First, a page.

• Monday, May 1. Galvin’s secretary calls Child Protective Services to tell them she has a child-abuse report and to get their address and fax number. Overstressed and underfunded, the organization receives 11,000 phone calls a year. This is one of them. The CPS employee who answers the phone does not offer to take the report over the phone, although an initial telephone report is required by law. Following Child Protective Services’ instructions, Galvin’s secretary faxes the report at 10:20 a.m. to the attention of “CPS Intake Workers.”

Rather than cross-reporting the abuse immediately or as soon as possible to law enforcement, as California penal code 11165.9 requires, Child Protective Services holds on to the report until 4 p.m. (after Galvin’s secretary has gone home for the day). CPS worker Leslie Gelormino then phones the law office and leaves a voice-mail message saying Child Protective Services only handles incest cases, and the report needs to be faxed to the Sheriff’s Department at 565-8820.

• Tuesday morning, May 2. Galvin’s secretary retrieves Gelormino’s voice-mail message. At 10:46 a.m., she faxes the report as instructed to the Sheriff’s Department at 565-8820. She receives a confirmation on her fax machine that the report went through. She is unaware that Gelormino has given her a wrong number. 565-8820 is actually the number for a fax machine in the Sheriff’s Records Department. The Sexual Assault Unit, which investigates child-abuse cases, has a different fax machine located in an entirely different building.

• Wednesday morning, May 3. Julie Sparacio, victim assistance coordinator at the bishop’s office, hears that a letter will be read to parishioners in Sonoma on Sunday, informing them of Father Ochoa’s admission. Worried the child victim and his family may not have been interviewed yet and could be caught unfairly off-guard, Sparacio calls Child Protective Services to find out what’s going on. Gelormino answers the phone. She says, “I know just what you’re talking about” and indicates she took the report. She seems oddly insistent that Sparacio must call the sheriff or police immediately (Gelormino isn’t sure which).

Sparacio calls Dan Galvin’s office first to ask if they’ve heard from law enforcement. They haven’t. Galvin’s secretary, in turn, phones the Sheriff’s Department to see what’s up. She speaks to Judy, Sgt. Dennis O’Leary’s secretary in the Sexual Assault Unit. Judy gives Galvin’s secretary yet another fax number — this time for the Sexual Assault Unit. At 10:57 a.m., Galvin’s secretary faxes the report directly to the Sexual Assault Unit. Shortly thereafter, the investigation begins.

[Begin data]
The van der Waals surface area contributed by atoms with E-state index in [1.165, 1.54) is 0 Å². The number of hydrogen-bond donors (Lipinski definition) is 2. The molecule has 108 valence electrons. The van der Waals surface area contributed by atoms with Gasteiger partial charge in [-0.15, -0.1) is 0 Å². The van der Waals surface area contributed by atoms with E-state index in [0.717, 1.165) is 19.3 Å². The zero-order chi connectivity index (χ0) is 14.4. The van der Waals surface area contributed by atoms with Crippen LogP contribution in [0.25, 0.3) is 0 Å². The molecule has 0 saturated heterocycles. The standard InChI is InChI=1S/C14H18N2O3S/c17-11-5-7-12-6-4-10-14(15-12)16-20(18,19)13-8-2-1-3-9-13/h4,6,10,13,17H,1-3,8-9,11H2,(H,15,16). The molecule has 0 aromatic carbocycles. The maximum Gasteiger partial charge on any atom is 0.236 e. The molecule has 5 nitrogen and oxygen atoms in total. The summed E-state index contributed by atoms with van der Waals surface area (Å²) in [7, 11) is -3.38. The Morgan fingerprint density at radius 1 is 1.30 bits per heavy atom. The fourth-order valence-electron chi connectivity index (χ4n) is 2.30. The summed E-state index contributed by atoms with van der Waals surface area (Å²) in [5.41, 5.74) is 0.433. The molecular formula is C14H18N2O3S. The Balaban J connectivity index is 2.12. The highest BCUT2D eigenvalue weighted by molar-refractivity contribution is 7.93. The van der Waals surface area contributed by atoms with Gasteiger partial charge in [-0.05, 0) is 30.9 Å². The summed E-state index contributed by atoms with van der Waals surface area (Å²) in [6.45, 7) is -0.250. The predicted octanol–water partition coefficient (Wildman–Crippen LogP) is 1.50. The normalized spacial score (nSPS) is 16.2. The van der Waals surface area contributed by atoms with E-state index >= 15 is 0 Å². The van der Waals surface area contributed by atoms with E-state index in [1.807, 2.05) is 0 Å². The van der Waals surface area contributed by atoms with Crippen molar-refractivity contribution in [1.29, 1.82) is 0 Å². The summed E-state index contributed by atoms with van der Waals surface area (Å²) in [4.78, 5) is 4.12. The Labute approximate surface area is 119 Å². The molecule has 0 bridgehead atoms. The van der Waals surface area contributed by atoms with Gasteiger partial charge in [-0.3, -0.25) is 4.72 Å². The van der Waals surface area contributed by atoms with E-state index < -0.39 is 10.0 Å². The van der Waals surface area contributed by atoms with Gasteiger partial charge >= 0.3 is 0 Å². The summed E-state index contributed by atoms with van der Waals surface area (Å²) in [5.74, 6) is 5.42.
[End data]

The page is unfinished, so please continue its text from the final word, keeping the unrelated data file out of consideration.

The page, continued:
Meanwhile, possibly late Tuesday night or early Wednesday morning, Father Ochoa flees.

‘Error, Not Crime’

Looking back, the bishop took about 22 hours to report Father Ochoa’s admission to the diocesan attorney. The attorney took 45 more hours to report to Child Protective Services. Child Protective Services delayed the investigation an additional 48 hours by failing to cross-report to the Sheriff’s Department, as required by law, and by giving the attorney’s secretary a wrong phone number. The report was lost in the Records Department to boot.

Now that we know what happened from Friday to Wednesday, two key questions need to be asked:
• The first question: Does the bishop deserve punishment?

There’s no doubt Bishop Walsh broke the letter of the law when he failed to report immediately, and he has publicly apologized for that. In a letter to parishioners read from pulpits throughout the diocese on Aug. 12-13, the bishop admitted, “I should have acted immediately and not delayed. For this, I am deeply sorry.” He also said he was willing to accept any punishment imposed for his mistake.